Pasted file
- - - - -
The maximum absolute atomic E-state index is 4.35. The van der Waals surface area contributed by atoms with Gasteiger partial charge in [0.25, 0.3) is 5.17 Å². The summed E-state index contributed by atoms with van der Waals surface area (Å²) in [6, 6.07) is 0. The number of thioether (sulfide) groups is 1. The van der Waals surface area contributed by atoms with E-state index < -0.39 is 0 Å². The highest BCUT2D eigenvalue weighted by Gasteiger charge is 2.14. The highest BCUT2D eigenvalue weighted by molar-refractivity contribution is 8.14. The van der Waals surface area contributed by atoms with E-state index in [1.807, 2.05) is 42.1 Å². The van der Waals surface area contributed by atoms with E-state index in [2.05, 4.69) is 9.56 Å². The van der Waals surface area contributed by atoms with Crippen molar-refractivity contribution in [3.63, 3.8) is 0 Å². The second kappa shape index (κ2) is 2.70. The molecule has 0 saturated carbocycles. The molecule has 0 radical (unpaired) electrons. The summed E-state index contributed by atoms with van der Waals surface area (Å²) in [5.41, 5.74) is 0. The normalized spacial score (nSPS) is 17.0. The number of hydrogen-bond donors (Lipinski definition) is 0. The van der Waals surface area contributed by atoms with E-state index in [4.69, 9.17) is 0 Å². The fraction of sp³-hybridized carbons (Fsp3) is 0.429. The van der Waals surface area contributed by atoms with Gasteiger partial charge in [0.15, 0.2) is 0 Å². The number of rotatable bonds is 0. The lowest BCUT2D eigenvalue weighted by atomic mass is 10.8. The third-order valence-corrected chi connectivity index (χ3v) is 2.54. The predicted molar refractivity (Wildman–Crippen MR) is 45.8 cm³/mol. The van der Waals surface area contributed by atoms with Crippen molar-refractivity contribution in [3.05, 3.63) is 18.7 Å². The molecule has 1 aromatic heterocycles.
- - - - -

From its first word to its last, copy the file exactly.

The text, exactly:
The maximum absolute atomic E-state index is 4.35. The van der Waals surface area contributed by atoms with Gasteiger partial charge in [0.25, 0.3) is 5.17 Å². The summed E-state index contributed by atoms with van der Waals surface area (Å²) in [6, 6.07) is 0. The number of thioether (sulfide) groups is 1. The van der Waals surface area contributed by atoms with E-state index < -0.39 is 0 Å². The highest BCUT2D eigenvalue weighted by Gasteiger charge is 2.14. The highest BCUT2D eigenvalue weighted by molar-refractivity contribution is 8.14. The van der Waals surface area contributed by atoms with E-state index in [1.807, 2.05) is 42.1 Å². The van der Waals surface area contributed by atoms with E-state index in [2.05, 4.69) is 9.56 Å². The van der Waals surface area contributed by atoms with Crippen molar-refractivity contribution in [3.63, 3.8) is 0 Å². The second kappa shape index (κ2) is 2.70. The molecule has 0 saturated carbocycles. The molecule has 0 radical (unpaired) electrons. The summed E-state index contributed by atoms with van der Waals surface area (Å²) in [5.41, 5.74) is 0. The normalized spacial score (nSPS) is 17.0. The number of hydrogen-bond donors (Lipinski definition) is 0. The van der Waals surface area contributed by atoms with E-state index in [4.69, 9.17) is 0 Å². The fraction of sp³-hybridized carbons (Fsp3) is 0.429. The van der Waals surface area contributed by atoms with Gasteiger partial charge in [0.15, 0.2) is 0 Å². The number of rotatable bonds is 0. The lowest BCUT2D eigenvalue weighted by atomic mass is 10.8. The third-order valence-corrected chi connectivity index (χ3v) is 2.54. The predicted molar refractivity (Wildman–Crippen MR) is 45.8 cm³/mol. The van der Waals surface area contributed by atoms with Crippen molar-refractivity contribution in [3.05, 3.63) is 18.7 Å². The molecule has 1 aromatic heterocycles.